• 26.1.1
        Googla

        But I find it strange that you who have been a loudmouthed promotor of Bitcoin and its ease of use for a long time now, finds it hard to move your coins around to safer havens than Mt Gox the site which is known for having countless troubles and which have been hacked several times.

        OK so you maybe have more Bitcoins at Mt Gox. Good Luck! Have you by the way declared your past Bitcoinprofits to the Tax-people?

  28. 27
    Sturle

    There are a few errors here. The 38 million dollars include change sent back to MtGox. In my experience the change txout is often larger than the txout going to the customer because MtGox use transactions to consolidate dust in their own wallet. The number include some deposits as well. A deposit to an address belonging to an imported private key must be transferred to an address which only MtGox know the private key for.

    Ironically the problem was caused by MtGox’s transparency in the first place, and made easy to exploit by a change in the standard bitcoin client (bitcoin-qt). MtGox use their own homemade client, of course, and were left behind by the change. I am not going to disclose all the details here, but leave it up to MtGox when they are ready. I assume they will wait until they are 100% sure the cause of problem has been fixed, and is unexploitable everywhere. The most visible consequence is, in short, that their wallet and the blockchain disagree on the utxo set. This has led to casqading problems, and is not easy to fix.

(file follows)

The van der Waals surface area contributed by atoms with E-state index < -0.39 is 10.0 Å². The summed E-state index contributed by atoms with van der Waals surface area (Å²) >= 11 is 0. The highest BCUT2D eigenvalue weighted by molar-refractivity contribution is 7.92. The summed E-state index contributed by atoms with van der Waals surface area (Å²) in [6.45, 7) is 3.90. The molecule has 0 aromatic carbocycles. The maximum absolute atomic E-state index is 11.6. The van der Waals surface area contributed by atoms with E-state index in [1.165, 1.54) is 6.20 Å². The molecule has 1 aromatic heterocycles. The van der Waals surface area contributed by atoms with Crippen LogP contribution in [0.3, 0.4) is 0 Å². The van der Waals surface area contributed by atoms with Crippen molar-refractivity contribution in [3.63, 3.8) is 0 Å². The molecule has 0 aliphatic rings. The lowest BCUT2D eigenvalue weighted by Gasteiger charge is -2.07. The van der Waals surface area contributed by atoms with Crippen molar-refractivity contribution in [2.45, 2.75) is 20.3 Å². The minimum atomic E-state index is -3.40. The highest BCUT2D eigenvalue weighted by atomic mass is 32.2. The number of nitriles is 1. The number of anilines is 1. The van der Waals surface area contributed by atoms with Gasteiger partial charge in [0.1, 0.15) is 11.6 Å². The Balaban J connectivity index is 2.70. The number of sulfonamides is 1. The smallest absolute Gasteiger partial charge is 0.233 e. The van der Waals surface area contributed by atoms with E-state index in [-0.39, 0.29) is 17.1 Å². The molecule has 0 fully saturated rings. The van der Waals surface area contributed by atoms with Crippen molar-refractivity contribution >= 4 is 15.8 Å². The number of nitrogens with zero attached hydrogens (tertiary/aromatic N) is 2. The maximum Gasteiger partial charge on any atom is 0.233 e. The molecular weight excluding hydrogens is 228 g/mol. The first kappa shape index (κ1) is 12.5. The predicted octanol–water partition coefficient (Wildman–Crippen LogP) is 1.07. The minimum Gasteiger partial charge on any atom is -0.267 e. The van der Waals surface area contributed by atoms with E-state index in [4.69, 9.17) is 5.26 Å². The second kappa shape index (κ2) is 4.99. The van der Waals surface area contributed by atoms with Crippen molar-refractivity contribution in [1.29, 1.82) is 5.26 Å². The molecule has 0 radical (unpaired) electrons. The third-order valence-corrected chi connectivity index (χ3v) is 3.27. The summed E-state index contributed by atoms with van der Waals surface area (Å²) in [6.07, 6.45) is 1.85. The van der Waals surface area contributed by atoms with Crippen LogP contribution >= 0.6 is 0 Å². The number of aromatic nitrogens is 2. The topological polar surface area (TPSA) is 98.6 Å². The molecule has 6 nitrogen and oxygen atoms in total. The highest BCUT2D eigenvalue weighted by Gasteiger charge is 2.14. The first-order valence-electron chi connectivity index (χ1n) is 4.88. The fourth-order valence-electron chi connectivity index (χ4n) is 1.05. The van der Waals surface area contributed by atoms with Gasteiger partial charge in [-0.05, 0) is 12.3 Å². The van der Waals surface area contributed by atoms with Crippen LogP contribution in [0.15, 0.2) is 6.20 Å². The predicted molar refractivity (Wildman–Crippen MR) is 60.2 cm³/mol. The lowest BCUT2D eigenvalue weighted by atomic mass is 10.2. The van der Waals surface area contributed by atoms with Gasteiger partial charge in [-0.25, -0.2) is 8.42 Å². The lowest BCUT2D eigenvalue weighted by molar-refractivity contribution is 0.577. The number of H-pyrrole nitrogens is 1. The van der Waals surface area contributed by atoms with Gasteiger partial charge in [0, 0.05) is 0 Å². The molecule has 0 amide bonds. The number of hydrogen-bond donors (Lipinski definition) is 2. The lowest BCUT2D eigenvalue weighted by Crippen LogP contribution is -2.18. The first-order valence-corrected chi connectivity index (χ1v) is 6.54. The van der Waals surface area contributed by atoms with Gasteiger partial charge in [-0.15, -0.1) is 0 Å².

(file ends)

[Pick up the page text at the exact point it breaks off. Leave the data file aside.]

• 27.1
      Datavetaren

      But there’s a mystery here. If you look at https://data.mtgox.com/api/0/bitcoin_tx.php and look up your transaction there you’ll notice that the reason why your transaction doesn’t get through is because the outputs have already been spent. Take my current (stuck) transaction which is: